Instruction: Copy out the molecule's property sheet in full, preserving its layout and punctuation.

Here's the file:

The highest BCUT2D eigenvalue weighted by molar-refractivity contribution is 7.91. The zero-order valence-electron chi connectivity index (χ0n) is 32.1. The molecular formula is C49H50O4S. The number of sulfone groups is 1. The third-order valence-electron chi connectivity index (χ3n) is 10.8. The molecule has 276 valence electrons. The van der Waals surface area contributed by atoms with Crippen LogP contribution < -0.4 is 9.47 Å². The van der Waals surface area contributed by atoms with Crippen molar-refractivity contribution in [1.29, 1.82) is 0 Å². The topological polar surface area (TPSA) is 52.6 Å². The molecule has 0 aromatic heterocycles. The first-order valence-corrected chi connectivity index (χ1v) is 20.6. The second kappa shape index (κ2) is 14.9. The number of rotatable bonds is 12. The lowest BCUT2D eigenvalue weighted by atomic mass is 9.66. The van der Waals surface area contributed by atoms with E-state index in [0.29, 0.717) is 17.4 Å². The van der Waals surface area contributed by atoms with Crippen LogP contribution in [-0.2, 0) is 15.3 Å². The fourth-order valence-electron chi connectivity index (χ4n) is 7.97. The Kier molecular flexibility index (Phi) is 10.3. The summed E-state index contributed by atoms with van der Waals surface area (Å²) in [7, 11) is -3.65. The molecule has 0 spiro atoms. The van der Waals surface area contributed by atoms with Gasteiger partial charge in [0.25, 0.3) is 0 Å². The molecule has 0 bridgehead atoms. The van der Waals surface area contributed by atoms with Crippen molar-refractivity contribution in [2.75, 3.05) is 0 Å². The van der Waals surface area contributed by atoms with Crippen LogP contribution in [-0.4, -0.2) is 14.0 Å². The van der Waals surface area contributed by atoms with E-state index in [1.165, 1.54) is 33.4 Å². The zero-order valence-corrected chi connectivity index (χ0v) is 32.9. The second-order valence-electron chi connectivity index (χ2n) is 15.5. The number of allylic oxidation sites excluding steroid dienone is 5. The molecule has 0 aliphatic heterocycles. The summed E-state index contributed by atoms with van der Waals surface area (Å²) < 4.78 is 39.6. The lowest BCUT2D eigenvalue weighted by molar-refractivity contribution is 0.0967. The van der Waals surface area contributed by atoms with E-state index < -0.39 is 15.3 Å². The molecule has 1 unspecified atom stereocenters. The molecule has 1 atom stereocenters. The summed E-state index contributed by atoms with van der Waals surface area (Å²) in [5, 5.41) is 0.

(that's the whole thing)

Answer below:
The highest BCUT2D eigenvalue weighted by molar-refractivity contribution is 7.91. The zero-order valence-electron chi connectivity index (χ0n) is 32.1. The molecular formula is C49H50O4S. The number of sulfone groups is 1. The third-order valence-electron chi connectivity index (χ3n) is 10.8. The molecule has 276 valence electrons. The van der Waals surface area contributed by atoms with Crippen LogP contribution < -0.4 is 9.47 Å². The van der Waals surface area contributed by atoms with Crippen molar-refractivity contribution in [1.29, 1.82) is 0 Å². The topological polar surface area (TPSA) is 52.6 Å². The molecule has 0 aromatic heterocycles. The first-order valence-corrected chi connectivity index (χ1v) is 20.6. The second kappa shape index (κ2) is 14.9. The number of rotatable bonds is 12. The lowest BCUT2D eigenvalue weighted by atomic mass is 9.66. The van der Waals surface area contributed by atoms with E-state index in [0.29, 0.717) is 17.4 Å². The van der Waals surface area contributed by atoms with Crippen LogP contribution in [-0.2, 0) is 15.3 Å². The fourth-order valence-electron chi connectivity index (χ4n) is 7.97. The Kier molecular flexibility index (Phi) is 10.3. The summed E-state index contributed by atoms with van der Waals surface area (Å²) in [7, 11) is -3.65. The molecule has 0 spiro atoms. The van der Waals surface area contributed by atoms with Gasteiger partial charge in [0.25, 0.3) is 0 Å². The molecule has 0 bridgehead atoms. The van der Waals surface area contributed by atoms with Crippen molar-refractivity contribution in [2.75, 3.05) is 0 Å². The van der Waals surface area contributed by atoms with Crippen LogP contribution in [-0.4, -0.2) is 14.0 Å². The van der Waals surface area contributed by atoms with E-state index in [1.165, 1.54) is 33.4 Å². The zero-order valence-corrected chi connectivity index (χ0v) is 32.9. The second-order valence-electron chi connectivity index (χ2n) is 15.5. The number of allylic oxidation sites excluding steroid dienone is 5. The molecule has 0 aliphatic heterocycles. The summed E-state index contributed by atoms with van der Waals surface area (Å²) < 4.78 is 39.6. The lowest BCUT2D eigenvalue weighted by molar-refractivity contribution is 0.0967. The van der Waals surface area contributed by atoms with E-state index < -0.39 is 15.3 Å². The molecule has 1 unspecified atom stereocenters. The molecule has 1 atom stereocenters. The summed E-state index contributed by atoms with van der Waals surface area (Å²) in [5, 5.41) is 0.